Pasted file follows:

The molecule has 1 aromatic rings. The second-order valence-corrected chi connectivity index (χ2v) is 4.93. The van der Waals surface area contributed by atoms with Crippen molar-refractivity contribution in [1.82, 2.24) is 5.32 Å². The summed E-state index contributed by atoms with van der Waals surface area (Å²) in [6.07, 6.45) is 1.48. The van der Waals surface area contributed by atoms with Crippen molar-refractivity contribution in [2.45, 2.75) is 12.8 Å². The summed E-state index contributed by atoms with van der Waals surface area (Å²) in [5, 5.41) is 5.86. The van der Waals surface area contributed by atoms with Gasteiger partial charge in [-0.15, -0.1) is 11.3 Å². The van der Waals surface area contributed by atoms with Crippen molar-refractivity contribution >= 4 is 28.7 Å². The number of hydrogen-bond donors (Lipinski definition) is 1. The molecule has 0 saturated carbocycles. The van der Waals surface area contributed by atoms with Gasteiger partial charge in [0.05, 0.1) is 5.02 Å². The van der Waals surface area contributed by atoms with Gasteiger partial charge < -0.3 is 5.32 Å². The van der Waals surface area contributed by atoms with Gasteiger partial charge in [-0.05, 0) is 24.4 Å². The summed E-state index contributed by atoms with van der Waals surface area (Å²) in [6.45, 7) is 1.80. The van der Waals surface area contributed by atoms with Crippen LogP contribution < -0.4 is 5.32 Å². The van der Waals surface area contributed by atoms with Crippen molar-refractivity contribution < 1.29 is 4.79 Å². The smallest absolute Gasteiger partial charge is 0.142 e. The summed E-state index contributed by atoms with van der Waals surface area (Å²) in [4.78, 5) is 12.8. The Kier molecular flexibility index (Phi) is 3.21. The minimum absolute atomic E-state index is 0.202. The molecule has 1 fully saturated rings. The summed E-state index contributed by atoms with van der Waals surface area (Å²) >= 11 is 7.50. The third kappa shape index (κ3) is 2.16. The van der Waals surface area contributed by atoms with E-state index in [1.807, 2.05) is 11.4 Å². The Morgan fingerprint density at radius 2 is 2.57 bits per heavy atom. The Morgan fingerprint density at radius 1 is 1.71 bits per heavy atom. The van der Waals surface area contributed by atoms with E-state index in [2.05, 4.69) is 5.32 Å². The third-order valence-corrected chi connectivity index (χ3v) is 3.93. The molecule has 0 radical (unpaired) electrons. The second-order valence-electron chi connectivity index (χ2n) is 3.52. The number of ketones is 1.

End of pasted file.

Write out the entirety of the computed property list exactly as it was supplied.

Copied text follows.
The molecule has 1 aromatic rings. The second-order valence-corrected chi connectivity index (χ2v) is 4.93. The van der Waals surface area contributed by atoms with Crippen molar-refractivity contribution in [1.82, 2.24) is 5.32 Å². The summed E-state index contributed by atoms with van der Waals surface area (Å²) in [6.07, 6.45) is 1.48. The van der Waals surface area contributed by atoms with Crippen molar-refractivity contribution in [2.45, 2.75) is 12.8 Å². The summed E-state index contributed by atoms with van der Waals surface area (Å²) in [5, 5.41) is 5.86. The van der Waals surface area contributed by atoms with Gasteiger partial charge in [-0.15, -0.1) is 11.3 Å². The van der Waals surface area contributed by atoms with Crippen molar-refractivity contribution >= 4 is 28.7 Å². The number of hydrogen-bond donors (Lipinski definition) is 1. The molecule has 0 saturated carbocycles. The van der Waals surface area contributed by atoms with Gasteiger partial charge in [0.05, 0.1) is 5.02 Å². The van der Waals surface area contributed by atoms with Gasteiger partial charge < -0.3 is 5.32 Å². The van der Waals surface area contributed by atoms with Gasteiger partial charge in [-0.05, 0) is 24.4 Å². The summed E-state index contributed by atoms with van der Waals surface area (Å²) in [6.45, 7) is 1.80. The van der Waals surface area contributed by atoms with Crippen LogP contribution < -0.4 is 5.32 Å². The van der Waals surface area contributed by atoms with Crippen molar-refractivity contribution < 1.29 is 4.79 Å². The smallest absolute Gasteiger partial charge is 0.142 e. The summed E-state index contributed by atoms with van der Waals surface area (Å²) in [4.78, 5) is 12.8. The Kier molecular flexibility index (Phi) is 3.21. The minimum absolute atomic E-state index is 0.202. The molecule has 1 fully saturated rings. The summed E-state index contributed by atoms with van der Waals surface area (Å²) >= 11 is 7.50. The third kappa shape index (κ3) is 2.16. The van der Waals surface area contributed by atoms with E-state index in [1.807, 2.05) is 11.4 Å². The Morgan fingerprint density at radius 2 is 2.57 bits per heavy atom. The Morgan fingerprint density at radius 1 is 1.71 bits per heavy atom. The van der Waals surface area contributed by atoms with E-state index in [2.05, 4.69) is 5.32 Å². The third-order valence-corrected chi connectivity index (χ3v) is 3.93. The molecule has 0 radical (unpaired) electrons. The second-order valence-electron chi connectivity index (χ2n) is 3.52. The number of ketones is 1.